Developing Social and Emotional Skills: Education policy and practice in the UK home nations

This report from the University of Bath examines education policy and provision for social and emotional skills across England, Northern Ireland, Scotland and Wales.

Research has consistently demonstrated the importance of social and emotional skills to young people’s short and long-term life outcomes. While successive governments across the UK home nations have directed policy attention to this area, there is a lack of knowledge on differences in policy approaches between the four UK education systems – including points of convergence and divergence between them – and crucially, how school-based provision differs according to the kinds of education policy they are subject to.

This independent report, commissioned by Nesta, seeks to address this gap in knowledge by providing a comparative analysis of secondary education policies on social and emotional skills across the UK, as well as evidence on how schools interpret and respond to these policies. It presents findings from a nationally representative survey of secondary state schools in the UK and qualitative interviews with teachers.

Key findings include:

  • Policy in the four UK home nations (England, Scotland, Wales and Northern Ireland) privileges certain social and emotional skills (SES) – which are largely seen as individual ‘competencies’, such as building and managing relationships, resilience, influencing and negotiating skills, taking the initiative, teamwork and leadership abilities, being creative, innovative, flexible and resourceful.
  • There is generally a high level of awareness about social and emotional skills policy across different parts of the UK according to teachers surveyed, but England has the least reported awareness. English schools also reported being less likely to use policies from their jurisdiction and were less likely to say they found them helpful in developing and guiding their provision.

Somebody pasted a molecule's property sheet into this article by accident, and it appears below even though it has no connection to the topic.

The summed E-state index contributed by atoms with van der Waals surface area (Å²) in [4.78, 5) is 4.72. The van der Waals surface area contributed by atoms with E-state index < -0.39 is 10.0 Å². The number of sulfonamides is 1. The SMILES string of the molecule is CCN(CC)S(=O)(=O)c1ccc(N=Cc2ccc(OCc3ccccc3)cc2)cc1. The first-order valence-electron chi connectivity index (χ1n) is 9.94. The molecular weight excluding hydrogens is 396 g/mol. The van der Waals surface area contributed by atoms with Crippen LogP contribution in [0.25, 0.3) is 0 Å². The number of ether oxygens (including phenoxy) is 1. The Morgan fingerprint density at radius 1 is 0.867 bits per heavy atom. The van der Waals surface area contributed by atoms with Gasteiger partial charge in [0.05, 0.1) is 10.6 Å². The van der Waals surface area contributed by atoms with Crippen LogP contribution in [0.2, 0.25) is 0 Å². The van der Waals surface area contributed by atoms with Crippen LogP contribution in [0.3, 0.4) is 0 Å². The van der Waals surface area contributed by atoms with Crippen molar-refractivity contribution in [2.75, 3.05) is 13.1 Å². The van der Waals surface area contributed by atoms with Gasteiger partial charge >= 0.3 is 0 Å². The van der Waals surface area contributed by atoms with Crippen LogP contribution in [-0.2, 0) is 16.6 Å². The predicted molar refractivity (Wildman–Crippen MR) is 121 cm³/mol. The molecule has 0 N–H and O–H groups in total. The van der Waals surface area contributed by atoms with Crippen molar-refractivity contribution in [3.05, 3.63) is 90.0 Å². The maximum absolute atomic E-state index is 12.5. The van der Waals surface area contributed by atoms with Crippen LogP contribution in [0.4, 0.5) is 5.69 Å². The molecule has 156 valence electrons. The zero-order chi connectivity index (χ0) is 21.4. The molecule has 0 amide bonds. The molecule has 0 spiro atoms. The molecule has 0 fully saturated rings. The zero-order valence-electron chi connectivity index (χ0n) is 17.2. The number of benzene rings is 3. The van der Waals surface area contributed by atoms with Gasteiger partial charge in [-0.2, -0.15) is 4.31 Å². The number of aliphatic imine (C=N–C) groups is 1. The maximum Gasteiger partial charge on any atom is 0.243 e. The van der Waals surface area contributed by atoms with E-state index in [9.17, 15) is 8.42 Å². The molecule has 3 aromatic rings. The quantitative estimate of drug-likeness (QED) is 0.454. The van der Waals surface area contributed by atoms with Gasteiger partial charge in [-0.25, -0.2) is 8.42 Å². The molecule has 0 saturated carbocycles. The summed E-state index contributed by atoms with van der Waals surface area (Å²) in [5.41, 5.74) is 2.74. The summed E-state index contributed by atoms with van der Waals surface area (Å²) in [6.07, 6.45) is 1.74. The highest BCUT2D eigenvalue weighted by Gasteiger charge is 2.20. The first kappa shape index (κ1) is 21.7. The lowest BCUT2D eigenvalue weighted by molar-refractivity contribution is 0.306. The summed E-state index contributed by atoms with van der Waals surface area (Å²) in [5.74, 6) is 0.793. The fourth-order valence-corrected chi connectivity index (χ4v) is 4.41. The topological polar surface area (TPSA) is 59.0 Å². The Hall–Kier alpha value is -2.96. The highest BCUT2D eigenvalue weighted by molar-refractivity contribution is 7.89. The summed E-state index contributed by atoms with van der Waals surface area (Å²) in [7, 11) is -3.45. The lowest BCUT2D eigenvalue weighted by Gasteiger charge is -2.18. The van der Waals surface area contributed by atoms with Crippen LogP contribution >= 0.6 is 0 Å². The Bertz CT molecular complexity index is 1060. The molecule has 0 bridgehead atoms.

• Scotland and Wales have developed innovative curricula that take an integrative approach to embedding social and emotional skills within their statutory curricula – whereas England and Northern Ireland rely more on a disparate set of ‘stand-alone’ policies.
  • In delivering activities, schools across the UK said they took a ‘whole-school approach’, but slight differences were also evident between home nations. Those in Scotland delivered activities within the curriculum; Wales both outside the curriculum, but within the school day and outside the school day. England and Northern Ireland generally delivered activities outside the curriculum, but within the school day.
  • Effective third-party providers were felt to be those able to empathise and communicate with children, deliver innovative, creative and original activities, and ensure activities are properly adapted and contextualised to the needs of pupils in their school.
  • Informal information sources – such as personal experience, suggestions from peers and the local authority – were those most often said to be used by teachers to develop activities, as opposed to more ‘hard’ sources such as academic research and reports from charities.
  • The informal information sources – such as teacher observations and feedback, as well as student self-report surveys – are also those teachers reported to rely on the most to measure the impact of their provision, but schools are also open to more validated forms of measurement.
  • The biggest barrier to measuring the impact of activities was said to be a lack of time, with a high proportion of teachers also noting a lack of expertise and funding (especially in Northern Ireland) as key barriers.

To enhance policy and provision for social and emotional skills in the UK, the report presents seven key recommendations targeted at policy-makers, programme providers and funders:

  • Government in England should provide greater coherence and clarity in the area of social and emotional skills policy.
  • Schools should be afforded greater time, space and resources to develop their social and emotional skills provision, drawing on the latest evidence.
  • External providers of activities should work in partnership with schools to devise and deliver adaptable activities.
  • Policy-makers, funders of programmes, and programme providers should continue to emphasise the value of a ‘whole-school approach’ in developing social and emotional skills.
  • Programme providers and their funders should promote the value of a broader range of evidence-based activities to develop social and emotional skills.
  • Funders and governments should encourage the development of longitudinal research to generate robust evidence on what pupils need, and the effectiveness of school-based provision.
  • Policy-makers should adopt a broader understanding of social and emotional skills; accounting for the socially situated nature of these skills as well as their ethical and identity-based dimensions.


Michael Donnelly

Associate Professor at the University of Bath.

Ceri Brown

Associate Professor at the University of Bath

Ioannis Costas Batlle

Lecturer in Education at the University of Bath.

Andrés Sandoval-Hernández

Reader in Educational Research at the University of Bath.